This is the kind of question that drove Descartes: How can you tell that the scene before you is real, rather than being a phantasm placed in your mind by a malignant being? The problem is that there is nothing in the visual field that serves as a reality indicator. You cannot, for example, look to the lower left visual field and see flashing lights indicating reality status: one light indicating real perception, two lights indicating a dream, or three lights indicating a hallucination. Perception is not like that. One just knows that things are real, immediately and surely - and sometimes wrongly as well. Similarly, the ayahuasca voyager knows that the world of her visions is real, immediately and surely. Thus the sense of reality would seem to be an elementary sensation rather than the outcome of a sophisticated inferential process. Of what could such a sensation possibly consist?
I do not know, but Norman Holland (2003) has made a useful suggestion while considering a similar problem: Why is it that we invest literary works with sufficient reality that we often feel strong emotion in response to them? Observing that “brains serve one overarching purpose,” namely, “to move a body,” Holland goes on to observe that we are generally static when “absorbed in a movie or play or book” and that:
Reality-testing, it turns out, is also related to planning movement and action.
To intend to act, to plan a movement, we imagine the outcome. If I plan to move that glass of water on the table, I have to imagine where it is going to be after I have moved it. I have to imagine what is not now true - a contrafactual. I understand where the glass now is - the reality of the glass-by noting where it is not. Having moved the glass, I know where it is by remembering where it was, again something no longer the fact.
We are now in the same conceptual territory we entered into when we began speculating about time, where we were concerned about sensory preafference attendant upon moving. While I do not think we can leave matters rest there - surely there is more work to be done, both empirically and conceptually - I am content for now with the general notion that our sense of time and our sense of reality may be bound up in the same neural mechanisms, namely those responsible for moving us reliably from one place to another in a complex world.
If so, then one might think that, to understand the effects of ayahuasca, we need only understand how those mechanisms - surely they are ancient ones - operate. It may well be that the drug’s fundamental effects involve changes in only a few basic physiological parameters, but those changes cascade through the entire brain. One takes ayahuasca and voilà! the world changes. I suspect, however, that we will only understand how the whole world changes when we understand the whole of the brain in which it changes. That is a formidable task.
1 N,N-dimethyltryptamine (DMT) is the major, but by no means only, psychoactive chemical in ayahuasca. It affects the brain’s serotonin system. There is a fair amount of information about ayahuasca available on the web, including first-person accounts of visions. Two places to start exploring this information are Erowid and Lycæum: http://www.erowid.org/chemicals/ayahuasca/ayahuasca.shtml
The Church of Santo Daime has a website: http://www.santodaime.org/indexy.htm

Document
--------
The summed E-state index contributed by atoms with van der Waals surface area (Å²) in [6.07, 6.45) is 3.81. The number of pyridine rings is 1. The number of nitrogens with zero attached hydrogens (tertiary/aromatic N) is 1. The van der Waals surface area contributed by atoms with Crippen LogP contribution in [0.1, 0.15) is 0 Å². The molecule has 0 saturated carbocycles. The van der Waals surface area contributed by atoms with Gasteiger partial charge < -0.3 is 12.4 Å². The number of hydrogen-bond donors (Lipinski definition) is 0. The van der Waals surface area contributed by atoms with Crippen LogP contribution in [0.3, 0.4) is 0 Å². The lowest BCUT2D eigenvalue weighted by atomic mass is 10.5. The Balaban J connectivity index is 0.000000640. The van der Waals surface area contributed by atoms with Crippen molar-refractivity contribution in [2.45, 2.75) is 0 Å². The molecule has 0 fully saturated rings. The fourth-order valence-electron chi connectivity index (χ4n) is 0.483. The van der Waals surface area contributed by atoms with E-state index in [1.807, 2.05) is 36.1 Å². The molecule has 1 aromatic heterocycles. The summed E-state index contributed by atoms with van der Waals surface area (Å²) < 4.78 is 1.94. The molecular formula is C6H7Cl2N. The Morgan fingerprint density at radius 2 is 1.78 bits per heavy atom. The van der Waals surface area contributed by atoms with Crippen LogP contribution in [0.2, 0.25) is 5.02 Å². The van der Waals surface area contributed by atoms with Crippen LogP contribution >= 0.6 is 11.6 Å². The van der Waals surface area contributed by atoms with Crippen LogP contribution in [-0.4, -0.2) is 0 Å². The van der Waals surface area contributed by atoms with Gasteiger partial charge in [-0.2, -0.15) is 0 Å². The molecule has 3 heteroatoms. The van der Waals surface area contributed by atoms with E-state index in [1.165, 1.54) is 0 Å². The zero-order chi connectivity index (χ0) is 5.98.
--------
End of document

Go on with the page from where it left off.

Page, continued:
2 This person had been a student of mine about a decade ago and the account is one he had submitted as part of his coursework. I have since lost touch with him and so have been unable to obtain his permission to publish his words here. I do note, however, that his account was circulated to everyone in the class and thus publishing it here does not seem to be a violation of privileged communication.
3 I am, of course, guessing about this. My guess is based on my own experience and on various subjective reports I have read, a number of which are scattered throughout my book (Benzon 2001). In general, one’s mind can easily flit about to other matters while one is playing. The more involved one is with the music, however, the less the mind flits about. Complete and utter absorption into the music seems relatively rare, but I do not know of any systematic attempts to gather a large corpus of subjective accounts that would support a more reasoned and subtle statement.
4 ”Kubla Khan” is available online; I recommend the lightly annotated version made available by the University of Virginia: http://etext.lib.virginia.edu/stc/Coleridge/poems/Kubla_Khan.html
For a review and critique of the major interpretations of the poem, see Tsur 1987; Hogsette 1997 has an interesting approach to the poem’s puzzling preface. Finally, you might wish to consult Book Four of John Livingston Lowes, The Road to Xanadu (1927). Here Lowes presents the results of his search through Coleridge’s notebooks for the sources of themes and images in “Kubla Khan”.
5 ”Kubla Khan” is often grouped together with “The Rime of the Ancient Mariner” and “Christabel” as three “poems of the fantastic,” which they are. The other two poems, however, are long narratives, and so are constructed quite differently from “Kubla Khan,” though sharing its exoticism.
I would like to thank Howard Rheingold and Alexander Shulgin for their comments on an earlier draft. I take full responsibility for the published essay.
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Benzon, W. L. (2003). Ayahuasca Variations. A review of The Antipodes of the Mind: Charting the Phenomenology of the Ayahuasca Experience by Benny Shanon. Human Nature Review. 3: 239-251.